6. There's an offline experience waiting to be brought online.

    A few months ago, I published an account of my Bharatanatyam dance teacher taking a 2000-year old art form online, over years of trial and error.

    Everyone thought it was a wasted effort. “People need to be in the same room to dance.” “A laptop can never replace the live music and percussion.” “How will the internet bandwidth hold strong?” Despite all objections, she continued to streamline the learning and teaching process. Today, the school serves over 80 students from 10 countries.

  7. There's an archaic experience waiting for innovation and energy.

    Can you guess what Transcend co-founder Alberto is talking about in the following thread?

    Today I wrote for the @transcendnet newsletter about an industry that’s 50x bigger than the coding bootcamp market, and bigger than the revenues of Uber, Instagram and Airbnb combined.

    Yet it barely gets any attention 👇

    — Alberto Arenaza (@albertoarenaza) July 31, 2020

    He’s talking about the $24B/year corporate management training industry. With massive budgets and well-established incumbents, it’s a field open for innovation and disruption.

    Ravishankar Iyer of Story Rules is making strides in this space. We co-designed the Effective Storytelling with Data CBC to not just be an intensive open-enrolment CBC, but also as a “plug-and-play” template for customized corporate trainings. Stay tuned for more exciting offerings from him!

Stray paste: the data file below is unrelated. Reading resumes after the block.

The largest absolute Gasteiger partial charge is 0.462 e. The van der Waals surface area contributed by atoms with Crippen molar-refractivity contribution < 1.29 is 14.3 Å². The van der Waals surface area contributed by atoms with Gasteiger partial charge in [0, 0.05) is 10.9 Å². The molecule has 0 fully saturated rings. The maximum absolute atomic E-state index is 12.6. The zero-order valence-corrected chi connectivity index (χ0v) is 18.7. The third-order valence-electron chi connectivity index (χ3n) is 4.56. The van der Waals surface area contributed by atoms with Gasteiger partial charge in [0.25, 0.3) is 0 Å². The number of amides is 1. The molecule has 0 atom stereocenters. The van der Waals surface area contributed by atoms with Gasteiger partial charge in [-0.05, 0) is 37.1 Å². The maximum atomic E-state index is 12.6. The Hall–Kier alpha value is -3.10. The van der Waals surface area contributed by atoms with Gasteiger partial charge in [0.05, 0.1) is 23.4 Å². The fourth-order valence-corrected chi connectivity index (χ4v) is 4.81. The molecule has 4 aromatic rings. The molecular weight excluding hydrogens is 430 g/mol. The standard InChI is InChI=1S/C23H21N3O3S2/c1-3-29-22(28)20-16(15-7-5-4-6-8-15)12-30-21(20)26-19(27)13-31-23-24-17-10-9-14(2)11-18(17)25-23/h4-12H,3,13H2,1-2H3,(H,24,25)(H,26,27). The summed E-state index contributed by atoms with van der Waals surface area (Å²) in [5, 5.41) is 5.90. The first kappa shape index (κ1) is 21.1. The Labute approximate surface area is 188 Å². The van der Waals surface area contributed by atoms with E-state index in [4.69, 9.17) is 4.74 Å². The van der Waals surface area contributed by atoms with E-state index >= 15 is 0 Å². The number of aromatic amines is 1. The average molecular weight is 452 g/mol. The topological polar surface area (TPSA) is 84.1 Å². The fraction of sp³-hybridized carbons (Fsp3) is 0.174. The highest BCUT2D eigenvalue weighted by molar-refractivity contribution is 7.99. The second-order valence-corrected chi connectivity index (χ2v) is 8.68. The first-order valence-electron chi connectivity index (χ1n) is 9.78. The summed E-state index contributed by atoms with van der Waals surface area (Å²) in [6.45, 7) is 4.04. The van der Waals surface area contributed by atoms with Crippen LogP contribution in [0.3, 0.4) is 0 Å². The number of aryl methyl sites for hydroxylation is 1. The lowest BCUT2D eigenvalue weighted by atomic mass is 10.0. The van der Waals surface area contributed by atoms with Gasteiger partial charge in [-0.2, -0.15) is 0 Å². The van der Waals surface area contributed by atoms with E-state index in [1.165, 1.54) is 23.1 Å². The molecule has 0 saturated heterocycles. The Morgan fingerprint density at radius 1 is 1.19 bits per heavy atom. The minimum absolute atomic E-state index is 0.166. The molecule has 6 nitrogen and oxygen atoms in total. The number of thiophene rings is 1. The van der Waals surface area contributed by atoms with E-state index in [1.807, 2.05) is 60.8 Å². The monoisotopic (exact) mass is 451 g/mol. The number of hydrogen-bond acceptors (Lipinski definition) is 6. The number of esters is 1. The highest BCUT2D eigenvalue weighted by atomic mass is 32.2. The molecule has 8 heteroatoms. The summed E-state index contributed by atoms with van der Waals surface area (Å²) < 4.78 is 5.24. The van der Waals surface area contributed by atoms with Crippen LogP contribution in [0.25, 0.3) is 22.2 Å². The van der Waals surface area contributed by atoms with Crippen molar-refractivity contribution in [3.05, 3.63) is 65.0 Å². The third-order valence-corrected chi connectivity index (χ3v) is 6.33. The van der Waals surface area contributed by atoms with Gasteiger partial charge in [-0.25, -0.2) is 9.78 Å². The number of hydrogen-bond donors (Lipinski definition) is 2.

8. Courses are or can be a great addition to your business flywheel.

    David Perell's prolific online writing brings people to his email list. People want to learn how he does it, leading them to his Write of Passage course. His teaching business is the short-term activity that fuels long-term investing. The way these elements reinforce and strengthen each other is a thing of beauty.

  9. Your institution can provide credibility to new and niche online courses, by signalling of learners’ skill/knowledge down the line.

    There’s a lot of debate around whether ‘certification’ by an established academic institution is of value anymore. When content, community and assessments are aligned and of high-quality, I’d argue that this signal opens the door for you to create, meet people, and work with incredible organizations. Of course, one can do it all on your own or through other social structures – but not everyone wants to both do the work and figure out how to do the work on their own.